Great book that I need to read for a World War II History class this fall, but even though it was very thick, I was fascinated by the information and skated through the 300+ pages easily. Dower's thesis is that the Pacific War was so brutal because of inherent racism on both sides (United States & Japan) and explores how this racism came about and how it manifested itself in cruelty and inhumane treatment of civilians and POWs. Cartoons and illustrations produced during the war are reference ...more
Amanda McCrina
Oct 04, 2012 rated it liked it
Shelves: pto, wwii, japan
A powerful case for the argument that racism played as big a role in the Pacific theater as it did in the European, but Dower devotes more of his resources to detailing American racism, leaving the Japanese sections more vaguely sketched out (we never get the perspective of the men on the ground as we do with the Americans). This may be because he's got to overcome the preconceptions of his primary readership (i.e., most Americans think of WWII as "the good war"), but it makes his argument seem ...more
John
Feb 16, 2014 rated it it was amazing
So much for the "greatest generation" - east and west.
C
Dec 17, 2007 rated it liked it
Very interesting, at times too academic, but really makes you ponder the role of racism in wartime.
Sarah Crawford
Jan 15, 2016 rated it really liked it
This is a remarkable book filled with information about the impact of race in World War II as far as it related to Japan. There is a wealth of information in this book, among which are the following items.


While the US condemned what the Nazi's were doing as far as their Aryan supremacy concept goes, at the same time the US was highly segregated, with blacks still subject to the Jim Crow laws. They were kept in separate military groups; white and black blood was kept separate, a
...more
Jon Harris
Nov 30, 2018 rated it it was ok
Shelves: world-war-2, racism
World War II was a conflict that included many wide and divergent motivations among those who participated. However, one aspect of the war has not received the scholarly attention it deserves according to John Dower. “Apart from the genocide of the Jews, racism remains one of the great neglected subjects of World War Two." In War Without Mercy: Race & Power in the Pacific War, Dower presents his thesis stating that, “To scores of millions of participants, the war was also a race war." To sub ...more
Austin Barselau
Dec 27, 2016 rated it liked it
The Second World War is uniquely characterized by the sheer magnitude of conflict and casualties, making it the most widespread war in world history. It was a war of national rivalries, radical political upheavals, and brutal militaristic aggression. The war was also defined by racial and ethnic animosities, most prominently in the Western theater of warfare. Everyone knows Adolf Hitler’s maniacal quest to exterminate what he considered the inferior populations of Eastern Europe. Lesser known is ...more
Michael
When thinking of "The Greatest Generation," as the veterans of WWII have been cast of late in the popular media (largely due to Tom Brocaw's prize-winning book by this title), I too wax a bit nostalgic. I think of the watercolor portrait of my Uncle Art in his Naval uniform and remember the pictures my mother showed me as a child of him going off to war. Like the war babies described by Tuttle in his Daddy's Gone to War, she watched him leave and worried about him while he was in combat. When he ...more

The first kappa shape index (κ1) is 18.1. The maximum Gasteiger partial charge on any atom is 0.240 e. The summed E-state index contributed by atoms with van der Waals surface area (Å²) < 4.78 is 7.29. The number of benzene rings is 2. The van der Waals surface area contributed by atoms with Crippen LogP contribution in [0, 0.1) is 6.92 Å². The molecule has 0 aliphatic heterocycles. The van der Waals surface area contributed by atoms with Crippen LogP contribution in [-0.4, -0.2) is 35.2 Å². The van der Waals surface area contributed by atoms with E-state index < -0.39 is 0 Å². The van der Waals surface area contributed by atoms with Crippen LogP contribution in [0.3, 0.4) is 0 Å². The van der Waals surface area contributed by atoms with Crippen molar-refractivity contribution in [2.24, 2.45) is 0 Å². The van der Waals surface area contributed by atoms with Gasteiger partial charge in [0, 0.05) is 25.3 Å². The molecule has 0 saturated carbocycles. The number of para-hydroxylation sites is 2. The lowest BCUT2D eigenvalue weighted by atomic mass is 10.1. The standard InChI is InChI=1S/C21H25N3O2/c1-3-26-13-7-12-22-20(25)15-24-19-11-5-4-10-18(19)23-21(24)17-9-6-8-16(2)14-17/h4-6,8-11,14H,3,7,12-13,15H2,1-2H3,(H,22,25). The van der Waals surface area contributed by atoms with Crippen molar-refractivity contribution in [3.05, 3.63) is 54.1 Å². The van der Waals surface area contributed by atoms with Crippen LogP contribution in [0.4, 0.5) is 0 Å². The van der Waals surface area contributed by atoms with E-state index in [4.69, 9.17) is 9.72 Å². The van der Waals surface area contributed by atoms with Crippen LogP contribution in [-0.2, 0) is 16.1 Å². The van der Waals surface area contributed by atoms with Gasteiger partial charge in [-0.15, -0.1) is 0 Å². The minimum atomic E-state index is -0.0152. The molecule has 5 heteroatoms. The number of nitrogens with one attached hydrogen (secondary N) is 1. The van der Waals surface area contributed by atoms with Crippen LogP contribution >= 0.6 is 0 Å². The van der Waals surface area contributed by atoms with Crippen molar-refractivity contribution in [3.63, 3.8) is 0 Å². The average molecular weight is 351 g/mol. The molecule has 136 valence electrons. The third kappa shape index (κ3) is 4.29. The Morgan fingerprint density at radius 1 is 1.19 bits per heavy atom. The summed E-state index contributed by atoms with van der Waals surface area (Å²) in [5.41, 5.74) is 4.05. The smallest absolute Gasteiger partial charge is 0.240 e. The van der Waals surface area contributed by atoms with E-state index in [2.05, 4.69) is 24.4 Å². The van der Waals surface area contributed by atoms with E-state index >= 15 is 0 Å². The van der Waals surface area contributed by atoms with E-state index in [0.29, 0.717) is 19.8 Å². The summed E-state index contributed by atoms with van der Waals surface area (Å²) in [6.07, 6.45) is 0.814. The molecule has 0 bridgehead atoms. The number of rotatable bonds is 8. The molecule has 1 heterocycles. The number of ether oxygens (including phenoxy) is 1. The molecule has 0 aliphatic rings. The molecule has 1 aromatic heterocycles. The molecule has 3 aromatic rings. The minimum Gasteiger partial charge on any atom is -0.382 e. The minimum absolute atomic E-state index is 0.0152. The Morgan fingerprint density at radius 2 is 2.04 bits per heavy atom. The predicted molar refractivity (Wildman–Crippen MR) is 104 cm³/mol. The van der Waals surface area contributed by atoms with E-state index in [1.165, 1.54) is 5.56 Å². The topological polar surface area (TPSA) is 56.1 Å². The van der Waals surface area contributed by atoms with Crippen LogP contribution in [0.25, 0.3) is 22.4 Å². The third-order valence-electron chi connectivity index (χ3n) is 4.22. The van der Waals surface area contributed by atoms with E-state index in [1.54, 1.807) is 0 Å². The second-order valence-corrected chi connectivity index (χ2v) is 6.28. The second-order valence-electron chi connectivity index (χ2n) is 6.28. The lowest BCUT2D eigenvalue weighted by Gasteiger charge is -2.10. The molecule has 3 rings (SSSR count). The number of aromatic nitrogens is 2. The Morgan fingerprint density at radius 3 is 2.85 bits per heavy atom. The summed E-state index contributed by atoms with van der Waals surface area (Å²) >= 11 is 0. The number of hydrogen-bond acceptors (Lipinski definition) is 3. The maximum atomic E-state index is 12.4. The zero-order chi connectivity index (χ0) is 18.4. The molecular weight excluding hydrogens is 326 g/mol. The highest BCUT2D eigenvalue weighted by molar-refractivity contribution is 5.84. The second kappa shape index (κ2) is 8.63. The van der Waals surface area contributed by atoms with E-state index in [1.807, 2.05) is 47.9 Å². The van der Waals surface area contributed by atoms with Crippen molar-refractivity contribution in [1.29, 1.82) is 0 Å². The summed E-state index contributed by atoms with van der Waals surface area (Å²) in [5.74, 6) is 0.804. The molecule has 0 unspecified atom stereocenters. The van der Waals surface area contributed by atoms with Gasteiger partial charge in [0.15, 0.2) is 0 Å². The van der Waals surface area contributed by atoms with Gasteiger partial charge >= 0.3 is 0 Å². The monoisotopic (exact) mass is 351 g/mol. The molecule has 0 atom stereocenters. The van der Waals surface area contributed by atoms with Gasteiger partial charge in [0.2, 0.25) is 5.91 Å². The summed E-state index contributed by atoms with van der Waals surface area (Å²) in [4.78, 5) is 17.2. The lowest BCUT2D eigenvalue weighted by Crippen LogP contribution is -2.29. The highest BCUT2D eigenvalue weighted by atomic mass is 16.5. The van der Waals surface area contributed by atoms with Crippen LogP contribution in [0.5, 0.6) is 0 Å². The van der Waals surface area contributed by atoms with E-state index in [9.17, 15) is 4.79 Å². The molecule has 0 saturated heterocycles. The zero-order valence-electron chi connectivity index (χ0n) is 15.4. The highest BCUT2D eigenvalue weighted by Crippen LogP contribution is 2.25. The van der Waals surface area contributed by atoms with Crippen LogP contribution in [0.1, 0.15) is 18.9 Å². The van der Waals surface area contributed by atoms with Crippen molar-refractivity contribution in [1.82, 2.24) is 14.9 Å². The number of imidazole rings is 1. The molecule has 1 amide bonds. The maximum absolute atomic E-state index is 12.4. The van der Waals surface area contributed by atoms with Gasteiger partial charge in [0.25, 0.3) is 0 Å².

Richard
Sep 02, 2018 rated it it was amazing
Shelves: japan-related
Although I had come across Dower in regards to his highly regarded book on the Occupation of Japan called Embracing Defeat, I have not yet read it. I was not familiar with this one at all. It was required reading for a course that I am auditing on the history of the military in Japan. IMHO War Without Mercy deserves all the praise it has gotten via most of the Goodreads reviews.

First, it offers a very comprehensive survey of a large variety of sources ranging from popular media to sc
...more
Randal Schmidt
Aug 18, 2019 rated it liked it
Worth the read for an aspect of the war that deserves more attention. While there is some validity to Dower's overall points, to read the war through solely a racial lens is to miss much of the nuance of human motivations during the terrible conflict that raged in Asia from 1937-1945. It is worthwhile to keep in mind that racial conceptions prominent during the war were but one facet of the conflict, and that comparatively, the Japanese at the time bear much more of the responsibility for the ra ...more
Dylan
Jun 24, 2019 rated it it was amazing
The Pacific theater was home to some of the most brutal rhetoric of World War II. American politicians and generals called for the extermination of the Japanese people, and their Japanese counterparts fought to establish a new world order with their own race superior to all others. Both sides were willing to commit atrocities against the other, justifying torture and murder with propaganda that portrayed the victims as less than human. But in the post-war world Japan and the US are close allies. ...more
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John W. Dower is the author of Embracing Defeat, winner of the National Book Award and the Pulitzer Prize; War without Mercy, winner of the National Book Critics Circle Award; and Cultures of War. He is professor emeritus of history at MIT. In addition to authoring many books and articles about Japan and the United States in war and peace, he is a founder and codirector of the online “Visualizing Cultures” project ...more